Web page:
“The government cannot credibly argue that handguns without CLI, MDM, and microstamping features pose unacceptable public safety risks when virtually all of the handguns available on the Roster and sold in California today lack those features.”
That’s the eminently reasonable conclusion of US District Judge Cormac J. Carney in his ruling today in Boland v. Bonta, a lawsuit challenging the state of California’s approved handgun roster and related mandates that pistols have magazine disconnects and loaded chamber indicators.
Judge Carney noted the inherent contradiction of the state banning the sale of guns they claim are dangerous to average citizens, yet allowing law enforcement agencies and officers to buy and carry those very same guns every day as they protect and serve Californians…with those allegedly dangerous firearms.
Similarly, if Off-Roster firearms were truly unsafe, California would not allow law enforcement to use them in the line of duty, when the stakes are highest. But the substantial majority of California’s law enforcement officers use Off-Roster handguns in the line of duty.
There’s also the inconvenient fact that the California DOJ — led at the time by an obscure Attorney General named Kamala Harris — lied about the availability of microstamping technology to firearm manufacturers.
The microstamping requirement has prevented any new handgun models from being added to the Roster since May 2013. Although the California Department of Justice certified on May 17, 2013 that the technology used to create the imprint is available to more than one manufacturer unencumbered by any patent restrictions, the technology still was not available. Indeed, to this day, a decade after the requirement took effect, no firearm manufacturer in the world makes a firearm with this capability.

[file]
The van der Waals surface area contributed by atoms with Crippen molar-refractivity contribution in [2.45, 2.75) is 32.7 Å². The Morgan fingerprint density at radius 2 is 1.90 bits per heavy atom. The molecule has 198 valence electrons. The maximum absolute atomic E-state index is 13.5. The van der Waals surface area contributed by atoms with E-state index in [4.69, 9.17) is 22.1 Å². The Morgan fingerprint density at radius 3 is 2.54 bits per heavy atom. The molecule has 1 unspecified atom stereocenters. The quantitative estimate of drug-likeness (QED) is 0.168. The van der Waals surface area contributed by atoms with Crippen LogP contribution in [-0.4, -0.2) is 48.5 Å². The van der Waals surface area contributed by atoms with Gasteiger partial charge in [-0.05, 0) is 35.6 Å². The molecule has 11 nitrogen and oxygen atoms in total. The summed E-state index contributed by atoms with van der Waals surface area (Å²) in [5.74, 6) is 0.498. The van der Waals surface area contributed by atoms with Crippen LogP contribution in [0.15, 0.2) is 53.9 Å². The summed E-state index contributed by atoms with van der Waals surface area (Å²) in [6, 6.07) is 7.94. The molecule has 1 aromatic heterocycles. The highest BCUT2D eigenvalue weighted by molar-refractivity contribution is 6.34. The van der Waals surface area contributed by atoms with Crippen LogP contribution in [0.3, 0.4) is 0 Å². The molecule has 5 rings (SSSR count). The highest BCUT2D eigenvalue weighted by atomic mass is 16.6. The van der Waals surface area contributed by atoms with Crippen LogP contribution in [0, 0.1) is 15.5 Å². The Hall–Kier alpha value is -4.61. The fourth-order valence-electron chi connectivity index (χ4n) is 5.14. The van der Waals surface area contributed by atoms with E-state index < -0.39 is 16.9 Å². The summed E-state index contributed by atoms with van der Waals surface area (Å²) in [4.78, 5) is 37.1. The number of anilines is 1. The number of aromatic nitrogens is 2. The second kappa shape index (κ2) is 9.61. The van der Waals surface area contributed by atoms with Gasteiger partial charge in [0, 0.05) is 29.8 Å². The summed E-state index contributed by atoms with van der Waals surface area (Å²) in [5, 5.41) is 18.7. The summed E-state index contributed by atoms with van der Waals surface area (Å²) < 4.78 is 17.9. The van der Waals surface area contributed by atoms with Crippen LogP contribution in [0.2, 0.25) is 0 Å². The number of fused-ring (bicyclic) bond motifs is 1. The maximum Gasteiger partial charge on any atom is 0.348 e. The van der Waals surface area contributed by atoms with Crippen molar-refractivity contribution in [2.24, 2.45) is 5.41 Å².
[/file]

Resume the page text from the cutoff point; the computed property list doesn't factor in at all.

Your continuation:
In effect, the state mandated a non-existent technology in order to limit over time the number of firearms approved for retail sale to California citizens.
In the end, Judge Carney concluded . . .
Californians have the constitutional right to acquire and use state-of-the-art handguns to protect themselves. They should not be forced to settle for decade-old models of handguns to ensure that they remain safe inside or outside the home. But unfortunately, the UHA’s CLI, MDM, and microstamping requirements do exactly that. Because enforcing those requirements implicates the plain text of the Second Amendment, and the government fails to point to any well-established historical analogues that are consistent with them, those requirements are unconstitutional and their enforcement must be preliminarily enjoined. Accordingly, Plaintiffs’ motion for a preliminary injunction is GRANTED.
And with that, Judge Carney blocked enforcement of the California law. His order, however, doesn’t go into effect for 14 days. That’s intended to give the state time to file an appeal and possibly convince a Ninth Circuit Court of Appeals judge to issue a stay blocking the District Court’s ruling, keeping the current law in place. Look for that to happen. Still, a good and long overdue outcome.
Read the full article here